Post Office: Chandra rushed to post office, checked for registration-counter. The guy at the counter said, "closed sar".
- Chandra enquired on the timings, he said "930 AM to 3 PM" It was 3:20 PM. (These timings are not customer-friendly)

Chandra did not feel like using his persuasive skills to get the post office staff to accept his letter. If banks were not working for him, how can a sarkari post office deliver the service he expects? He would rather come back tomorrow...

Gandhiji's quote on the customer is no longer part of bankers' DNA. That was not the case in the past.

Banking was always people driven. Whatever be the level of tech-penetration at our banks, it was still people-dependent. Technology did not provide seamless service to the hassled customer. Jugaad still rules...

- ET said, 'Not happy with restaurant service? You can opt not to pay service charge'. What about banks? (ET 3 Jan 2017)

Any amount of external effort to demonetize will not help.
Demonetisation has to happen from within. 
The transformation has to happen from within, for the bankers. A shift from IQ to EQ, for sure, if not SQ. We are far away from that, as of now. If people can not service, they should not be in the service industry. These white collar bankers do not know, AI can do most of their jobs, in the near future. (Consumer-oriented tech to shine in 2017 - ET 2 Jan 2017)
Ease of doing business ki aisi ki thaisi . . . It is day-to-day hell for an entrepreneur
Sir Richard branson's advice to young entrepreneurs: "Just do it..." (ET Panache 2 Jan 2017)

For Chandra, the banker-turned-entrepreneur, tomorrow is a new day. He will pursue his dream, in spite bankers, post office, government, connectivity (mobile or 4G). 

He passionately lives his life-purpose...

Thursday, November 24, 2016

#Demonetization Demonized @ Bank Branch

I got this message from the bank, a private bank, rated one of the best, globally (financial performance is no proof of customer service!) 
Dear Preferred Customer, visit your branch in person to deposit your old currency. Call your RM to fix an appointment @ ##### ##### for a seamless experience at the branch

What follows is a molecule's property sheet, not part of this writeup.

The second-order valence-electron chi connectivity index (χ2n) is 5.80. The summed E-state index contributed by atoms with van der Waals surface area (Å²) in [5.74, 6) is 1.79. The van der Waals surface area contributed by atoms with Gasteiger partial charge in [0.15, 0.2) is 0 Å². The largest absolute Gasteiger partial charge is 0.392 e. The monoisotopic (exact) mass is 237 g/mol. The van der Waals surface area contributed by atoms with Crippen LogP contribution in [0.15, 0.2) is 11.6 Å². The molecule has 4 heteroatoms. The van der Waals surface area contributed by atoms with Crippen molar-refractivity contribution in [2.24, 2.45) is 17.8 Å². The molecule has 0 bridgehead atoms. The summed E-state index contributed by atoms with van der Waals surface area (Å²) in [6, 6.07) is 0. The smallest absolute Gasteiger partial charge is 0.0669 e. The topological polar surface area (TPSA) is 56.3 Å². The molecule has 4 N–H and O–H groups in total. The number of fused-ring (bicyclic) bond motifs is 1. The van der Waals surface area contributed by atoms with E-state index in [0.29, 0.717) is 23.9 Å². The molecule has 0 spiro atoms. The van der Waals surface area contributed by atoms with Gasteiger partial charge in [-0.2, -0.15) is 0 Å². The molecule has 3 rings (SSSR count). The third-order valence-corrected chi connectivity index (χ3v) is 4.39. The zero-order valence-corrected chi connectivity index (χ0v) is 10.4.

- Got 2 mails from the CEO of the bank, yday & day before. No option to respond, except to the usual link on website! "If you have the option to write to me, I should have the option to write back to you. Else don't write to me"!!

- Why so late? What took you so long?!

I visited the branch to deposit (a small amount) and withdraw, having managed without cash all these days. 
"Bank staff don't even recognize me"!! A humble preferred customer. 
I was made to show original ID proof, copy thereof with my signature; my signature on the cheque was verified for withdrawal and asked to "stand in line" (meharbani?!)

Then why the SMS in first place? 'I would have been better off without the tag, 'preferred' customer!" Pls re-define 'preferred'!
A customer is the most important visitor on our premises…”   Mahatma Gandhi
- Customer sitting next, with exactly 10X my cash (Income Tax may be interested in him!), mentioned, 'people were a lot more disciplined here. But that was not the case elsewhere'. He seemed to be visiting multiple branches, like the Bangalorean who spent his Sunday morning visiting all the ATMs in the area. Of course the ATM attached to the branch remained 'No Cash' for last two days! 

Other customers were heard saying...

- 'I am sitting here at the bank. I will take time' (for lunch?!)

- 'If you don't respect my time, I will not achieve anything in life' (profound!)

- 'What is status of the order?' (he was working, must be an entrepreneur)

- 'I am at the bank, not at a bar'! (No comments!)

- 'No I am not standing in a queue. But 'sitting' in a queue' (Time is precious)

- A child was crying and the mother was struggling to pacify him. Naturally he would have felt the negative energy at the bank!

All the bank employees went about doing their work, but were 'disconnected'. They were professional. But then a machine could have been a better option, instead of human being. The machines were counting notes already.
Literally all employees at the branch seemed to be on demonetization fire-fighting.